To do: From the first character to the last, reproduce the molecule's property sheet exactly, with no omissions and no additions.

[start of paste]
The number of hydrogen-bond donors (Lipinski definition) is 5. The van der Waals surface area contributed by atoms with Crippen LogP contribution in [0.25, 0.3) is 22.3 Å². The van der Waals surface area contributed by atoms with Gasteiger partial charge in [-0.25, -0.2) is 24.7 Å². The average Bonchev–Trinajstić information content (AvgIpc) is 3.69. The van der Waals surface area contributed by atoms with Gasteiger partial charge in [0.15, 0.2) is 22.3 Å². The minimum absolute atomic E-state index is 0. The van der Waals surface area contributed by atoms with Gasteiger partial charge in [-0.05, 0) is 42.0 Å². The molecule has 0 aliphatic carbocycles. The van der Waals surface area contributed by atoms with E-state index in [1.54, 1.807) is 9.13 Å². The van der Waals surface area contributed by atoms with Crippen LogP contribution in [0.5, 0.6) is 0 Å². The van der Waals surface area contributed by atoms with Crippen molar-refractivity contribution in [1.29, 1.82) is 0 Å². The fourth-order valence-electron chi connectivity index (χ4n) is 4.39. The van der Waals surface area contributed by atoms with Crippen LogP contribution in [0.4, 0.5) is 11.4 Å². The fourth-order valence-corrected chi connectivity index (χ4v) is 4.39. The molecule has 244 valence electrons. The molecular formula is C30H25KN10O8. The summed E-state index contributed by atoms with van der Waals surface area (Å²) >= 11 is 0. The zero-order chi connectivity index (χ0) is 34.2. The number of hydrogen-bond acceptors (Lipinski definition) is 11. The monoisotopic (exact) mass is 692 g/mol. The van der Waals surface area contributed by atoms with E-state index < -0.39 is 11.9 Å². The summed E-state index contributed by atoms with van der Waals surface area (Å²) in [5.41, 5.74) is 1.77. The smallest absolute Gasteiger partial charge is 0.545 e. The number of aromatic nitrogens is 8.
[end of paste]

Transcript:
The number of hydrogen-bond donors (Lipinski definition) is 5. The van der Waals surface area contributed by atoms with Crippen LogP contribution in [0.25, 0.3) is 22.3 Å². The van der Waals surface area contributed by atoms with Gasteiger partial charge in [-0.25, -0.2) is 24.7 Å². The average Bonchev–Trinajstić information content (AvgIpc) is 3.69. The van der Waals surface area contributed by atoms with Gasteiger partial charge in [0.15, 0.2) is 22.3 Å². The minimum absolute atomic E-state index is 0. The van der Waals surface area contributed by atoms with Gasteiger partial charge in [-0.05, 0) is 42.0 Å². The molecule has 0 aliphatic carbocycles. The van der Waals surface area contributed by atoms with E-state index in [1.54, 1.807) is 9.13 Å². The van der Waals surface area contributed by atoms with Crippen LogP contribution in [0.5, 0.6) is 0 Å². The van der Waals surface area contributed by atoms with Crippen molar-refractivity contribution in [1.29, 1.82) is 0 Å². The fourth-order valence-electron chi connectivity index (χ4n) is 4.39. The van der Waals surface area contributed by atoms with Crippen LogP contribution in [0.4, 0.5) is 11.4 Å². The fourth-order valence-corrected chi connectivity index (χ4v) is 4.39. The molecule has 244 valence electrons. The molecular formula is C30H25KN10O8. The summed E-state index contributed by atoms with van der Waals surface area (Å²) >= 11 is 0. The zero-order chi connectivity index (χ0) is 34.2. The number of hydrogen-bond acceptors (Lipinski definition) is 11. The monoisotopic (exact) mass is 692 g/mol. The van der Waals surface area contributed by atoms with E-state index < -0.39 is 11.9 Å². The summed E-state index contributed by atoms with van der Waals surface area (Å²) in [5.41, 5.74) is 1.77. The smallest absolute Gasteiger partial charge is 0.545 e. The number of aromatic nitrogens is 8.